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Healthy Desktop computer useImage of a desktop laptop

This guide provides information on good computer use. There is a lot of information available in books and on the internet about safe computer use, and it is really worth considering your ergonomics when you do use a computer, particularly if it is for long periods of time. Check some of the resources listed at the end of this sheet for more information.

Common problems:


Posture and movement


Most commonly, people are seated at a computer with the monitor (VDU), keyboard and mouse on the desk. It is important to adjust these to suit you, especially if you plan to spend a lot of time using the computer.

Make sure that you adopt a good seated posture when working on a computer. To adopt a good seated posture:

  • Sit on a chair with support for your back.

  • Sit upright so that your back and neck are upright, but so that the natural curves are maintained.

  • Relax and drop your shoulders, so that they are not hunched up

  • Sit on your bum, not your back, so that the weight is passed through the pelvis (the ischial tuberosities)

  • Position your hips so that it is comfortable to keep the natural curves in your back. This is probably between 60 and 90

  • Don't cross your legs, and make sure that there is a gap between the back of your knees and the chair

  • Have your knees and ankles at about 90.

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Environmental factors


The key environmental factors in computer use are the furniture used. The chair and desk should support the good sitting posture, and body position described above. It may be necessary to also use a footrest, if your feet cannot comfortably rest on the floor when you are sitting down.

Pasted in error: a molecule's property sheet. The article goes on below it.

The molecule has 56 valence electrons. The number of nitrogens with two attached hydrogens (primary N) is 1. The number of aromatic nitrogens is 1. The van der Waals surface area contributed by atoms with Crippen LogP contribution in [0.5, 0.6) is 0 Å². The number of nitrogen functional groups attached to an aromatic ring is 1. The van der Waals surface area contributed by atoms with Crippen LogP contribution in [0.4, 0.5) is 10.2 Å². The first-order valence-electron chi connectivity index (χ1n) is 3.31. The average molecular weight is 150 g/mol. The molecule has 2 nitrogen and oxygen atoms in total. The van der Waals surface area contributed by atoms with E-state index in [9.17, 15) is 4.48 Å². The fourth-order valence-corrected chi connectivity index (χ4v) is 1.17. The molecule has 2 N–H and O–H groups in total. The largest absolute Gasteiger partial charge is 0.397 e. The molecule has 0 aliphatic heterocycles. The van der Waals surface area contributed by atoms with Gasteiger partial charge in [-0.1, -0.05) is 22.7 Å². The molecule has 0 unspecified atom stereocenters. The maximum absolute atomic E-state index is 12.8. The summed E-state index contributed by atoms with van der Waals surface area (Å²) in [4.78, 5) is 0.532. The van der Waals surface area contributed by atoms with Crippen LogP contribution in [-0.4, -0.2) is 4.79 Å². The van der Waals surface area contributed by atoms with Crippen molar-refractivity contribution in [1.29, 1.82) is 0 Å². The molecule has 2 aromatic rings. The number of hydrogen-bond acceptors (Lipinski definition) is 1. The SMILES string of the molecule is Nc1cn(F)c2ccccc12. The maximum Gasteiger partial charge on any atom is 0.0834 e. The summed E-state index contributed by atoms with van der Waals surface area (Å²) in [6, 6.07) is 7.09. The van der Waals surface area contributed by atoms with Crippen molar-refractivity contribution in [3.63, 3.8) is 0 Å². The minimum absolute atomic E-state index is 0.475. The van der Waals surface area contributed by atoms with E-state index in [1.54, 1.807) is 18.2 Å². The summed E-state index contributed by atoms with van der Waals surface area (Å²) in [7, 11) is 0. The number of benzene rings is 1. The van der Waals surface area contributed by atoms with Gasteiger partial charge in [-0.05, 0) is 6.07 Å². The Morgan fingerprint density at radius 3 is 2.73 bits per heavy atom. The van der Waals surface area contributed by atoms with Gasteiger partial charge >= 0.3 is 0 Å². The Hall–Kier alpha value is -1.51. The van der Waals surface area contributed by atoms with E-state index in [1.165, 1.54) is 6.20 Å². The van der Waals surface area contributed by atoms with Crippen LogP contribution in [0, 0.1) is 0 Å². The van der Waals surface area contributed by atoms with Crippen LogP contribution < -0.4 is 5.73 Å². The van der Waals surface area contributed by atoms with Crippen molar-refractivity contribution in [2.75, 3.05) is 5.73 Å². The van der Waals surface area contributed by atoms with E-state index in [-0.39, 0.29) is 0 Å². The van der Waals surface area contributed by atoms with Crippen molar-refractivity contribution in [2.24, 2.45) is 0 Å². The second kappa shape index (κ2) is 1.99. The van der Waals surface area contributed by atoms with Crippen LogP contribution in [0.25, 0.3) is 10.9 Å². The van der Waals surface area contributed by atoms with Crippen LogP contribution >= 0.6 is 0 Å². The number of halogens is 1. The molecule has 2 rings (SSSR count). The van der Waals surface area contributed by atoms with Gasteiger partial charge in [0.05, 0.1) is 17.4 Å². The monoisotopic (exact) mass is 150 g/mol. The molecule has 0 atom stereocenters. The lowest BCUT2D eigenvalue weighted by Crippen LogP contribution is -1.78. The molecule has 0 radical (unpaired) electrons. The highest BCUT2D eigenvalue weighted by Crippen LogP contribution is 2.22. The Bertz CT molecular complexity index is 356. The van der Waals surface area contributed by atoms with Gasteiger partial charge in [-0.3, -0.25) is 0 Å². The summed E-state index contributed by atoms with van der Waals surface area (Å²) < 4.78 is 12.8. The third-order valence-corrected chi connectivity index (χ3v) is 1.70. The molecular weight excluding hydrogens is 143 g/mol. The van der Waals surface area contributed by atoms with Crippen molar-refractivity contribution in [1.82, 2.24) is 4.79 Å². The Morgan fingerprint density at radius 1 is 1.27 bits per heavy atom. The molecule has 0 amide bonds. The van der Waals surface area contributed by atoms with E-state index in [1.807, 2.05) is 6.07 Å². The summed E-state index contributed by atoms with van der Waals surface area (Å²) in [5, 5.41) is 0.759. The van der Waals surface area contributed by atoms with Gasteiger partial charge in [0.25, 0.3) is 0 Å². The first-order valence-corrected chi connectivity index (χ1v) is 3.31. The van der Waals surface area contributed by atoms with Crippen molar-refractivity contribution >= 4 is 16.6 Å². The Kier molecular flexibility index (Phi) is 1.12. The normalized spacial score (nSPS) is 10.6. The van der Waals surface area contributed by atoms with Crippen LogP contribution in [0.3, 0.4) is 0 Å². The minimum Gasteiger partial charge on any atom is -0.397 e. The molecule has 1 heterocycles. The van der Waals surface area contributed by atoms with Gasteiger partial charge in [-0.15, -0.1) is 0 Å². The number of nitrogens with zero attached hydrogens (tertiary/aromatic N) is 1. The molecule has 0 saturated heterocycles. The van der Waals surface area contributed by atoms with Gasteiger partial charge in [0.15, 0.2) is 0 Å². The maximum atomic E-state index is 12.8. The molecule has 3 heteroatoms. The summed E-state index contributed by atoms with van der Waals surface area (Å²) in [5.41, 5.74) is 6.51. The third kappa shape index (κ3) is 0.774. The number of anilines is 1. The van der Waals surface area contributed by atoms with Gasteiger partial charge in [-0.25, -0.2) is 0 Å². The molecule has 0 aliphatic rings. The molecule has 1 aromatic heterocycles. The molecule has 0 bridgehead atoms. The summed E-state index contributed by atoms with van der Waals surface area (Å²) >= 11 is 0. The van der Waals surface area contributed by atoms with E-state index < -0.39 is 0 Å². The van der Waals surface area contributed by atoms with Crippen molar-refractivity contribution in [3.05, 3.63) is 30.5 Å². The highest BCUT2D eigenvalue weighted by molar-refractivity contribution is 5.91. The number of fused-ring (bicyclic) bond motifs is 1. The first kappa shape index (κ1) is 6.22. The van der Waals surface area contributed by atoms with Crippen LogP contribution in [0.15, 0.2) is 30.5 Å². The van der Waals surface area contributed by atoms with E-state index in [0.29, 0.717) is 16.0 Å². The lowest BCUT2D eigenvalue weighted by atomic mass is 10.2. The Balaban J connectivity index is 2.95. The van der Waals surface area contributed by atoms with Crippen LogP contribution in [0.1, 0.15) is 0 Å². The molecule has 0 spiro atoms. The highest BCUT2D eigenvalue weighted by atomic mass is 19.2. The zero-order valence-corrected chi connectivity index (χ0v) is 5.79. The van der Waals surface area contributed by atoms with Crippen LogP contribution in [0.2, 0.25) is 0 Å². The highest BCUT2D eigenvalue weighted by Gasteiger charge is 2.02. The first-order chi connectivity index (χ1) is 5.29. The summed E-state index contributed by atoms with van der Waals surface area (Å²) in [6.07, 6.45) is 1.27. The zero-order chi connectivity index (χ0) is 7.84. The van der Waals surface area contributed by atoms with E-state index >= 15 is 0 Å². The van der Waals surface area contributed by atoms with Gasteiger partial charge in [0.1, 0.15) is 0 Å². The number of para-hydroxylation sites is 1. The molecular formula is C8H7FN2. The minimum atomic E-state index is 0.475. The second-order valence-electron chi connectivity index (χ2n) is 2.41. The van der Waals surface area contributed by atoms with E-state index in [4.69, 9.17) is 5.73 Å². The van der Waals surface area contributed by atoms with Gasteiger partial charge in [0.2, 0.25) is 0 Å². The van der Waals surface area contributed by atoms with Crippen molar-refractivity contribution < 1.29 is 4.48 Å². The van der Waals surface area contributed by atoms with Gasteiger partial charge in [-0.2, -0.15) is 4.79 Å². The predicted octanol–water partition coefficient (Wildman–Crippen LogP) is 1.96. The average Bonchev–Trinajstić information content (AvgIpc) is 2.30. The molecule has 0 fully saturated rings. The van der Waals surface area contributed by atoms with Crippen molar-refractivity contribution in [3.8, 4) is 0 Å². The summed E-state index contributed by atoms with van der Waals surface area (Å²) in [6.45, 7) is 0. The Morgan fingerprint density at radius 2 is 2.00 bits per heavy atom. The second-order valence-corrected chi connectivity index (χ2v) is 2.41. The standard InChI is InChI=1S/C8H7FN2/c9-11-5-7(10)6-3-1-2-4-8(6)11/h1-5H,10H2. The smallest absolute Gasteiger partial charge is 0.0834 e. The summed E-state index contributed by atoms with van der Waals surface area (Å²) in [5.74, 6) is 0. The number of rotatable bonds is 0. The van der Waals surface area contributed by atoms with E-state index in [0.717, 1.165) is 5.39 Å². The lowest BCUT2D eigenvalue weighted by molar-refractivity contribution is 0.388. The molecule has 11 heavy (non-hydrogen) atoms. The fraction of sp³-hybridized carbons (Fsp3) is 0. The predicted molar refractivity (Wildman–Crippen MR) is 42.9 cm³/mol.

Computers can generate noise and heat. Make sure that you are not too hot when working at a computer, and take frequent breaks to get fresh air.

If possible, make sure that there is good ambient light, but minimise the glare as much as possible. If you are working with a document, use task lighting to light this, rather than the computer.

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Work organisation, Information and Operation


It is a good idea to take a couple of seconds each time you use a computer to make sure that the key elements are appropriately adjusted for you, that is, the keyboard and mouse are within reach, your seat is at an appropriate height and so on.

Try to consciously organise both your work space and what you do on the computer each time you use it. Make sure you have enough space for all that you need, and that potential spills are prevented by positioning any liquids well out of accidental reach.

Learn how best to use the computer and the programmes that you most commonly use. IS Services providing a range of courses on common programmes used in College?

Make sure that you take regular breaks.

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